Published September 28 2010
Forum editorial: Pandering not same as leadingMembers of the Fargo School Board were elected to make decisions – sometimes difficult or unpopular decisions. If they aren’t up to the task, they are on the wrong public board. If they want to toss every tough call to a vote, they don’t understand their responsibility and authority
as elected officeholders.
Later today, the school board will consider a resolution by board member John Strand, likely with the support of two new members of the nine-member board. The measure has the potential to erode the effectiveness of a school building and renovation fund that has been a remarkable success for nearly 20 years. Passed by 72 percent of district voters in 1991, the
11.4-mill fund has proved to be an efficient and cost-effective mechanism to build and improve schools without raising property taxes for specific projects. The fund also includes proceeds from a base 15 mills.
Managed by a Building Authority formed in 1988 and the board, the fund has not only helped hold taxes in check but also has allowed the district to leverage other funds at reasonable cost, thus further saving taxpayers money. New buildings have been built in anticipation of needs, and older buildings have been expanded, renovated and repurposed. And all was done without adding to the burden of district taxpayers.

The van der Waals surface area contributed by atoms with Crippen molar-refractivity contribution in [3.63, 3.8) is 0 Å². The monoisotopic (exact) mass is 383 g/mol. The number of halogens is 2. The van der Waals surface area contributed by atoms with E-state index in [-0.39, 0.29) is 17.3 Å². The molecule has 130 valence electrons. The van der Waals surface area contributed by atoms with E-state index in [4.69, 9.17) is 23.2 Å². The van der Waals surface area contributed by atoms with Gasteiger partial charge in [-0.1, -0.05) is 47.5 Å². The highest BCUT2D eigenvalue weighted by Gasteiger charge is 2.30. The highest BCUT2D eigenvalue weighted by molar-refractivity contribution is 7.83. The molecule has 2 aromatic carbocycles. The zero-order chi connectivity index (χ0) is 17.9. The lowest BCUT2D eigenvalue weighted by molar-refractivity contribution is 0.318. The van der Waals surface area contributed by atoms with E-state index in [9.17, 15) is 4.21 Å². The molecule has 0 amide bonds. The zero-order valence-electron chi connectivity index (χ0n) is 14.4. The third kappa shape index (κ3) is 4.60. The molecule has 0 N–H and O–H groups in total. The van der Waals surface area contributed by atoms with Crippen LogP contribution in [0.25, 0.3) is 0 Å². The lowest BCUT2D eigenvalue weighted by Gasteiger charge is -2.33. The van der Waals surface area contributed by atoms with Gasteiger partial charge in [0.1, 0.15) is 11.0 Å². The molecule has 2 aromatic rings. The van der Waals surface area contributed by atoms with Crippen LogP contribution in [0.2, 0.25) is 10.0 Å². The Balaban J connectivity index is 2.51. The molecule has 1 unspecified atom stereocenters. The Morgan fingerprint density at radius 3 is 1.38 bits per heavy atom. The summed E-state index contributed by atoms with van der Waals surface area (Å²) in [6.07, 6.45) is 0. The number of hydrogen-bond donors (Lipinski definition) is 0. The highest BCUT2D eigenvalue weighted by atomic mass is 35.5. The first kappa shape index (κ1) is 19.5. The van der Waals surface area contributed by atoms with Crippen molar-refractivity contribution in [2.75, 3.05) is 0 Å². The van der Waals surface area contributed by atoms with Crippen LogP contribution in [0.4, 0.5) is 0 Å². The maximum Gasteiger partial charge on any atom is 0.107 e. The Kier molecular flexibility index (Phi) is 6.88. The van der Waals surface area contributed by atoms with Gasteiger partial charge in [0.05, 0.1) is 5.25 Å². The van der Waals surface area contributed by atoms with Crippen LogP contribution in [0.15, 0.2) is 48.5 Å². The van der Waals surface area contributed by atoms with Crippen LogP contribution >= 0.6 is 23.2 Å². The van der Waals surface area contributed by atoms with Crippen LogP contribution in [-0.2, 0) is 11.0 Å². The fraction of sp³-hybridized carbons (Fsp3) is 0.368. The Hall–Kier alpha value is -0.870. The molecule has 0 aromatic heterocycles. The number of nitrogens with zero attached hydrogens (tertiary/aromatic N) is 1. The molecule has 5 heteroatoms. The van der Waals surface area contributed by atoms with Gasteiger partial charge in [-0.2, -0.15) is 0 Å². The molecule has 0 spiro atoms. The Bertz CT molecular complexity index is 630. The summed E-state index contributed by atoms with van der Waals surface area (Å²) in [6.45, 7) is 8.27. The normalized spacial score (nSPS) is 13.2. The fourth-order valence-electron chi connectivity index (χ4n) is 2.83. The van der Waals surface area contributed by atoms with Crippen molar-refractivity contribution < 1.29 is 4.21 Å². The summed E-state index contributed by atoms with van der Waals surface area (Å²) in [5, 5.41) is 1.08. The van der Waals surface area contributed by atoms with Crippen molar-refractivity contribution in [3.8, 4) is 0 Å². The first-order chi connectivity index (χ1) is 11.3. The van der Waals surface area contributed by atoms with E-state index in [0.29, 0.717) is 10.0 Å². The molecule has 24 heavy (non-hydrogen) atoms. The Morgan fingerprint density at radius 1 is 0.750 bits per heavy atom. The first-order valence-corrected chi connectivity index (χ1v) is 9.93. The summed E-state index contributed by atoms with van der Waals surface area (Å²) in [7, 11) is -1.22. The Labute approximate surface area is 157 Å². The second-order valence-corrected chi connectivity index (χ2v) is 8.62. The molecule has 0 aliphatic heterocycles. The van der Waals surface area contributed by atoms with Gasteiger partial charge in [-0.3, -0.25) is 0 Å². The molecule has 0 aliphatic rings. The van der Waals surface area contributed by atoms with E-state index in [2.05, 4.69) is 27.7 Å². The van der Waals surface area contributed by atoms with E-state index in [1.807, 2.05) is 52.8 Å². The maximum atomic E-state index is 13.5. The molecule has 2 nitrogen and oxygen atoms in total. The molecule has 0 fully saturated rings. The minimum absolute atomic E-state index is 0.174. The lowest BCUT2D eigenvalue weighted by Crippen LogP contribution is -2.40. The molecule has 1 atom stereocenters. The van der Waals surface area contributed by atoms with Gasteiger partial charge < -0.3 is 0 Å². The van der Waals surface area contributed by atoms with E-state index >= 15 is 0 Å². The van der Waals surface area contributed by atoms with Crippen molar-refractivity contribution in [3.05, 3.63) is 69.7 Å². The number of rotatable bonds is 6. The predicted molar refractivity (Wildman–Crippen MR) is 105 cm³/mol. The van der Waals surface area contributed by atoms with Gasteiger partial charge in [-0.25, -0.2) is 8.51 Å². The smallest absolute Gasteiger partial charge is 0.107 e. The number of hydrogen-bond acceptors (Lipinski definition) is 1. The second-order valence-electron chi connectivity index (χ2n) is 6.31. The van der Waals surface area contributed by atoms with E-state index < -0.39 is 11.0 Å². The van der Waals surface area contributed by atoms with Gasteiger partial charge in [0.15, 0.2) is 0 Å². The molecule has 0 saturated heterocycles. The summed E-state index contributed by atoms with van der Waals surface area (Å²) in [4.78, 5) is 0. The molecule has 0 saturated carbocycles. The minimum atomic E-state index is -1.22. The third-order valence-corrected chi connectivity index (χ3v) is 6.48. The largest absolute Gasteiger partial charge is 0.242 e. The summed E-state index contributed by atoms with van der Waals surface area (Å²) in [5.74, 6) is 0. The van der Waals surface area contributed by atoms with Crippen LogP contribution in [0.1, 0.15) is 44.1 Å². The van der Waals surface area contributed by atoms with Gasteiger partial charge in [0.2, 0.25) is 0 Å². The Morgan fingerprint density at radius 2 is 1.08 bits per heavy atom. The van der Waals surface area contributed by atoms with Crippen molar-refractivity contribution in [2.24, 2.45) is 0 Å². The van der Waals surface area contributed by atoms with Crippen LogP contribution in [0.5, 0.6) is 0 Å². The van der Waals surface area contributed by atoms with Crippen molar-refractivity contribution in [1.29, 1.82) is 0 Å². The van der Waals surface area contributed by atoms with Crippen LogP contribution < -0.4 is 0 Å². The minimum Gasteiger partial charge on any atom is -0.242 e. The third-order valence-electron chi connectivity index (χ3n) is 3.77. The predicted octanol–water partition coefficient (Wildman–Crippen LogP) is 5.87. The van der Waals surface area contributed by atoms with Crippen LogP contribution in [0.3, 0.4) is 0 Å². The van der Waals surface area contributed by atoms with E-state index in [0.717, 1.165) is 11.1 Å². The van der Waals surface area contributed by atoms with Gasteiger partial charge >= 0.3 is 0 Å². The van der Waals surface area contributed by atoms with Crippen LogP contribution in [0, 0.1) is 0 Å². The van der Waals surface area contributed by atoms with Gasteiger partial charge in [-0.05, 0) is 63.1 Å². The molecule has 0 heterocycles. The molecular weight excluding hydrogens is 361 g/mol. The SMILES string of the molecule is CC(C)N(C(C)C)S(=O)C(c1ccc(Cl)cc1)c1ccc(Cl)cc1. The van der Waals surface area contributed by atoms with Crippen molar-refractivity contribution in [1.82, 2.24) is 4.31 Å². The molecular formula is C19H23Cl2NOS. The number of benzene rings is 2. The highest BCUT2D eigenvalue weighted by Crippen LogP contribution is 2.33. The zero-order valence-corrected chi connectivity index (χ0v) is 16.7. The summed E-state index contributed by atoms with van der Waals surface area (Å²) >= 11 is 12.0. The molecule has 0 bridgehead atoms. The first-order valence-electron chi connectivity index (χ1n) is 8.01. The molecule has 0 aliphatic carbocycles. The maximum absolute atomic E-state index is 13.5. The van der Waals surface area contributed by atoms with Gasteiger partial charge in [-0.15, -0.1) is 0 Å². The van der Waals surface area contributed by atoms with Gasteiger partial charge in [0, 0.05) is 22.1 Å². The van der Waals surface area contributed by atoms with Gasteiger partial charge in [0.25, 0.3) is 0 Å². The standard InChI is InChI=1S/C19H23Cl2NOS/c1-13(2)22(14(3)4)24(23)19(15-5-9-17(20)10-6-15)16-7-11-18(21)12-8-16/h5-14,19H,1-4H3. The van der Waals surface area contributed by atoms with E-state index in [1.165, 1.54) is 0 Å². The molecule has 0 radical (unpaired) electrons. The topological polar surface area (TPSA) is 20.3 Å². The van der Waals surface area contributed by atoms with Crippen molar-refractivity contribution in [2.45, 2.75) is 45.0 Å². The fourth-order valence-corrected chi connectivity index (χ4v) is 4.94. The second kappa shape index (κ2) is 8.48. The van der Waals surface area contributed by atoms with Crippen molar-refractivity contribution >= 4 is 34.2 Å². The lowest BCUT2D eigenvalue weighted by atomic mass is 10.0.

Yet that’s not good enough for a cadre of board members who seem more interested in pandering to a few loud voices rather than preserving financial integrity and smart management.
Strand says he’s only interested in targeting the Building Authority, which might be a compromise stance because the majority of the board supports the school building fund as structured and managed. The authority and the building fund were found to be legal in a 2008 attorney general’s opinion, which was requested by a Fargo legislator.
It’s always savvy to favor a vote on expensive public school building projects. But a savvy position is not necessarily a financially or educationally sound one. Indeed, a few Fargo legislators have joined Strand and his board allies on the pander wagon.
The questions remain: If they don’t want to make the big decisions, why are they on the board? If they don’t have confidence in their own abilities and competence to lead rather than follow a noisy minority, why are they are the board?
One legislator suggested voters in 1991 didn’t know what they were voting for. Not only is that insulting, it also contradicts the proposition that voters should vote on big-ticket items. By such logic, if they didn’t get it 1991, they won’t get it in 2010.
Most board members understand their jobs – even when they take an allegedly unpopular stand. In the spirit of doing what is right for the district in the long term, they should reject Strand’s resolution.
Forum editorials represent the opinion of Forum management and the newspaper’s Editorial Board.